China also likes to use airplane purchases to send political messages, and buying planes from both rival manufacturers gives it diplomatic tools to use while negotiating with the U.S. and Europe on issues.

When President Bush visited Beijing last month, China announced it had finalized agreements to purchase 70 single-aisle 737s from Boeing.

The deals included previously announced orders for 45 planes.

Nevertheless, the signing allowed President Bush to trumpet the benefits of closer economic ties with China, and it gave China ammunition to counter criticism of its ever-burgeoning trade deficit with the U.S.

By placing a much larger order for single-aisle jets this week with Airbus, China likely is expressing gratitude for its closer political ties with the European Union (EU) in recent years, said Peter Chang, managing director of China Aviation Marketing, a consulting firm in Redmond.

China also dearly wants the EU to lift its arms embargo against the country, and Chang said the order could be a means of encouraging that, despite strong political opposition from the U.S.

“They are elephants that are very singularly focused” when it comes to the arms embargo, Chang said.

The EU has also worked hard to promote its own aerospace manufacturers in China, U.S. industry sources said.

At the end of June in Beijing, the EU conducted a three-day EU-China Aviation Summit that featured presentations from companies capable of supplying everything from planes to air traffic control systems and lights for new airports.

No U.S. companies were allowed to take part.

The Chinese government traditionally buys planes in bulk, then doles them out to individual Chinese airlines.

The 150 Airbus single-aisle jets ordered Monday will be distributed among six carriers: China Southern, Air China, China Eastern, Sichuan Airlines, Shenzen Airlines and Hainan Airlines.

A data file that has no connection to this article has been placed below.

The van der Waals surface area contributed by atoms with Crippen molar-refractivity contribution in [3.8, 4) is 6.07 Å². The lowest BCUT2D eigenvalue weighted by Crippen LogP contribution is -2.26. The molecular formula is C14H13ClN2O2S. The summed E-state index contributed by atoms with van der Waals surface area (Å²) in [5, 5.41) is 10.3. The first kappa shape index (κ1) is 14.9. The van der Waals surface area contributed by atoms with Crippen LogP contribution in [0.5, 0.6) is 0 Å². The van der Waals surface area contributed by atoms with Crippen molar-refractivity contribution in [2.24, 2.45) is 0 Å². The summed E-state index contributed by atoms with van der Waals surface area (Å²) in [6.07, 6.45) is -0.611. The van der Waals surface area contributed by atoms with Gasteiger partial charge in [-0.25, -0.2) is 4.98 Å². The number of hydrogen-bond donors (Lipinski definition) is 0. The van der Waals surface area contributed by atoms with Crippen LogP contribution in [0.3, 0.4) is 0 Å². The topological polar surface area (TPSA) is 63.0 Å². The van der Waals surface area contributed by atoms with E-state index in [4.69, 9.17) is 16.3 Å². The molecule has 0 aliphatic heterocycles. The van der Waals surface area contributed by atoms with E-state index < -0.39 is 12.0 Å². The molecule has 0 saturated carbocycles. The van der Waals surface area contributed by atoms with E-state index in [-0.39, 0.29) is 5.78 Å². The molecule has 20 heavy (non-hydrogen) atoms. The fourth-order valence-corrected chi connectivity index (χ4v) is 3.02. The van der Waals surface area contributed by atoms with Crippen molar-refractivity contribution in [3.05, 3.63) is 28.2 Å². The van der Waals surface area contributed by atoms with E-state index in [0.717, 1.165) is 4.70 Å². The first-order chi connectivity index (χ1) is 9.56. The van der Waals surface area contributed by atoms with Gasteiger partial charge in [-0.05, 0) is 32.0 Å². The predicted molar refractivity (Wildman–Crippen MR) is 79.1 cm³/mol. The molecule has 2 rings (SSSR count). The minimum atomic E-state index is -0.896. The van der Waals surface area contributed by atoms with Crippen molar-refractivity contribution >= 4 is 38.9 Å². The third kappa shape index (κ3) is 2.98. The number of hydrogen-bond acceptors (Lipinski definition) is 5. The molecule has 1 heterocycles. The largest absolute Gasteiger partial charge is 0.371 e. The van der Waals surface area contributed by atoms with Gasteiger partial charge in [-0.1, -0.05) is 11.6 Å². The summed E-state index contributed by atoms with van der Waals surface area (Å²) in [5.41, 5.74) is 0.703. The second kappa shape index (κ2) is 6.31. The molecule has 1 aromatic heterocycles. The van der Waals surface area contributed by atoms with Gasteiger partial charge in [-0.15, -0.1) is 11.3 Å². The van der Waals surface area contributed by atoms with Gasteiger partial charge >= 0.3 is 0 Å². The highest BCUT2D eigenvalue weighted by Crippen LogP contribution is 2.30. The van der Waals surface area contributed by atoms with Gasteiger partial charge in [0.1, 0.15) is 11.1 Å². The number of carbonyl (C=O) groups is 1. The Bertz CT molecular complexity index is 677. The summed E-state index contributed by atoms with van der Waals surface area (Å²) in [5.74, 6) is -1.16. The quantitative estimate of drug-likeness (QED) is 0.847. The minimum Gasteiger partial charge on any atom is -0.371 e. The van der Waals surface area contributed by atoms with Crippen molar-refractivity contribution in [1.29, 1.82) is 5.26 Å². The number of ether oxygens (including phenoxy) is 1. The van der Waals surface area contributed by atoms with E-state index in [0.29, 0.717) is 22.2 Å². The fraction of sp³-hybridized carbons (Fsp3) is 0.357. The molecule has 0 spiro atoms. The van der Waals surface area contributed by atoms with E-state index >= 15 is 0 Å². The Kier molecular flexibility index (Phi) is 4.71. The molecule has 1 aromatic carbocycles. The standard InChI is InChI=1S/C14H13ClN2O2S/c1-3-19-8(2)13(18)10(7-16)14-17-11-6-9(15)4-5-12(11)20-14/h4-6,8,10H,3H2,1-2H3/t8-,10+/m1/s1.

David Bowermaster: 206-464-2724 or dbowermaster@seattletimes.com

Counting on China
Airbus has asked China to build 5 percent of the A350 airframe and is considering putting an assembly line for single-aisle jets in China. The announcements continue a trend of Boeing and Airbus sending more work to China to secure jet sales.
Boeing Current work assigned to China
737 Doors; horizontal stabilizers; vertical fins; tail section subassemblies; composite panels
747 Trailing-edge wing ribs; floor beams for freighter modifications; composite panels; titanium forgings; aluminum forgings
767 Wing fixed trailing edges; dry bay barriers; empennage panels
777 Flight-deck interior panels; wing fixed trailing edges; dry bay barriers; empennage panels
787 Rudder; panels for wing-to-body farings; vertical fin leading edges
Airbus Current work assigned to China
A320 Doors; fixed leading edges, trailing edges and interspar ribs of wings; wing boxes (future); parts of A320 nose section, including floor grids and landing gear bay
A330 Electronics bay doors; cargo doors; brake blades; air ducts
A340 Electronics bay doors; brake blades; air ducts
A350 Design and manufacture of up to 5 percent of the airframe (future)
A380 Panels of nose landing gear bay
Sources: Boeing, Airbus